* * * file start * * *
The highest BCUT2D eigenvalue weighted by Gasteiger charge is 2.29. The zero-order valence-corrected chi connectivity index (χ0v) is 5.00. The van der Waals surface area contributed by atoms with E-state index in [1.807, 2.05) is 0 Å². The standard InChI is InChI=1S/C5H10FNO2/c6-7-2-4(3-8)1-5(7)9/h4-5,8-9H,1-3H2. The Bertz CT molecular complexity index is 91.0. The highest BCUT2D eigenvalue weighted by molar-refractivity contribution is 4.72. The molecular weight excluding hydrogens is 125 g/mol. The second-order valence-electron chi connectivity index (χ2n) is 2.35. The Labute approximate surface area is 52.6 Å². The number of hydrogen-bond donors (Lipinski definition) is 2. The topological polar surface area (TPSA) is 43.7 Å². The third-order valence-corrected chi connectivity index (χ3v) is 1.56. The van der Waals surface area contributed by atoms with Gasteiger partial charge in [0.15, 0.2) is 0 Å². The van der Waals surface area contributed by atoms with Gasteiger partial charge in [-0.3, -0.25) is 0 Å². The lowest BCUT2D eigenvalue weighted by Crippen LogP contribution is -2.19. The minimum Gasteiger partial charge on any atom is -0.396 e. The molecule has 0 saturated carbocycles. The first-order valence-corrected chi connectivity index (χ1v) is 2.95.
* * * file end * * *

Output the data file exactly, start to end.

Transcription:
The highest BCUT2D eigenvalue weighted by Gasteiger charge is 2.29. The zero-order valence-corrected chi connectivity index (χ0v) is 5.00. The van der Waals surface area contributed by atoms with E-state index in [1.807, 2.05) is 0 Å². The standard InChI is InChI=1S/C5H10FNO2/c6-7-2-4(3-8)1-5(7)9/h4-5,8-9H,1-3H2. The Bertz CT molecular complexity index is 91.0. The highest BCUT2D eigenvalue weighted by molar-refractivity contribution is 4.72. The molecular weight excluding hydrogens is 125 g/mol. The second-order valence-electron chi connectivity index (χ2n) is 2.35. The Labute approximate surface area is 52.6 Å². The number of hydrogen-bond donors (Lipinski definition) is 2. The topological polar surface area (TPSA) is 43.7 Å². The third-order valence-corrected chi connectivity index (χ3v) is 1.56. The van der Waals surface area contributed by atoms with Gasteiger partial charge in [0.15, 0.2) is 0 Å². The van der Waals surface area contributed by atoms with Gasteiger partial charge in [-0.3, -0.25) is 0 Å². The lowest BCUT2D eigenvalue weighted by Crippen LogP contribution is -2.19. The minimum Gasteiger partial charge on any atom is -0.396 e. The molecule has 0 saturated carbocycles. The first-order valence-corrected chi connectivity index (χ1v) is 2.95.